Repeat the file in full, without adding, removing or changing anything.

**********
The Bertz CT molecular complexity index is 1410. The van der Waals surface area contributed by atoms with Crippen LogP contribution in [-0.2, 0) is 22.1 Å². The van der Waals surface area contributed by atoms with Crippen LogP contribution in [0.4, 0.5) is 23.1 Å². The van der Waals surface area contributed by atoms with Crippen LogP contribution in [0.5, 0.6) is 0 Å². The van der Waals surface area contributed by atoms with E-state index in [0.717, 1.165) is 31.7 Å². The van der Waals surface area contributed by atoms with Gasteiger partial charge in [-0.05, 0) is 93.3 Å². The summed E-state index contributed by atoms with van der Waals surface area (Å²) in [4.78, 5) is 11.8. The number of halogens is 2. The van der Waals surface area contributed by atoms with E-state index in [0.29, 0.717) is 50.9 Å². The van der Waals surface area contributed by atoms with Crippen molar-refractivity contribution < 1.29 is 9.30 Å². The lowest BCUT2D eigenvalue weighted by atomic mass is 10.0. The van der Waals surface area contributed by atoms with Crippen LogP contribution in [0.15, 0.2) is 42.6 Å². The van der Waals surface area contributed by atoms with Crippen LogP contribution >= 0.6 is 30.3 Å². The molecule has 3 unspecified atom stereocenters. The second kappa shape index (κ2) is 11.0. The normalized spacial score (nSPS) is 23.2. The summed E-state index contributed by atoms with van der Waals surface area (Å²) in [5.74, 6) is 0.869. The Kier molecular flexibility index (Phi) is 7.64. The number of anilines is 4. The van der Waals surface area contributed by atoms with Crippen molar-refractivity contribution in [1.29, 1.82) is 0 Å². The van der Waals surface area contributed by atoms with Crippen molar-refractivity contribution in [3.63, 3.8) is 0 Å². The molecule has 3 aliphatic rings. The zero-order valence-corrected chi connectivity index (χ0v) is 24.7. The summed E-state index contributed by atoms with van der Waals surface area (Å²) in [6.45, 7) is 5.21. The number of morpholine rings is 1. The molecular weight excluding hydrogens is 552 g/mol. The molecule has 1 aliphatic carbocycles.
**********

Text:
The Bertz CT molecular complexity index is 1410. The van der Waals surface area contributed by atoms with Crippen LogP contribution in [-0.2, 0) is 22.1 Å². The van der Waals surface area contributed by atoms with Crippen LogP contribution in [0.4, 0.5) is 23.1 Å². The van der Waals surface area contributed by atoms with Crippen LogP contribution in [0.5, 0.6) is 0 Å². The van der Waals surface area contributed by atoms with E-state index in [0.717, 1.165) is 31.7 Å². The van der Waals surface area contributed by atoms with Gasteiger partial charge in [-0.05, 0) is 93.3 Å². The summed E-state index contributed by atoms with van der Waals surface area (Å²) in [4.78, 5) is 11.8. The number of halogens is 2. The van der Waals surface area contributed by atoms with E-state index in [0.29, 0.717) is 50.9 Å². The van der Waals surface area contributed by atoms with Crippen molar-refractivity contribution < 1.29 is 9.30 Å². The lowest BCUT2D eigenvalue weighted by atomic mass is 10.0. The van der Waals surface area contributed by atoms with Crippen LogP contribution in [0.15, 0.2) is 42.6 Å². The van der Waals surface area contributed by atoms with Crippen LogP contribution >= 0.6 is 30.3 Å². The molecule has 3 unspecified atom stereocenters. The second kappa shape index (κ2) is 11.0. The normalized spacial score (nSPS) is 23.2. The summed E-state index contributed by atoms with van der Waals surface area (Å²) in [5.74, 6) is 0.869. The Kier molecular flexibility index (Phi) is 7.64. The number of anilines is 4. The van der Waals surface area contributed by atoms with Crippen molar-refractivity contribution in [1.29, 1.82) is 0 Å². The van der Waals surface area contributed by atoms with Crippen molar-refractivity contribution in [3.63, 3.8) is 0 Å². The molecule has 3 aliphatic rings. The zero-order valence-corrected chi connectivity index (χ0v) is 24.7. The summed E-state index contributed by atoms with van der Waals surface area (Å²) in [6.45, 7) is 5.21. The number of morpholine rings is 1. The molecular weight excluding hydrogens is 552 g/mol. The molecule has 1 aliphatic carbocycles.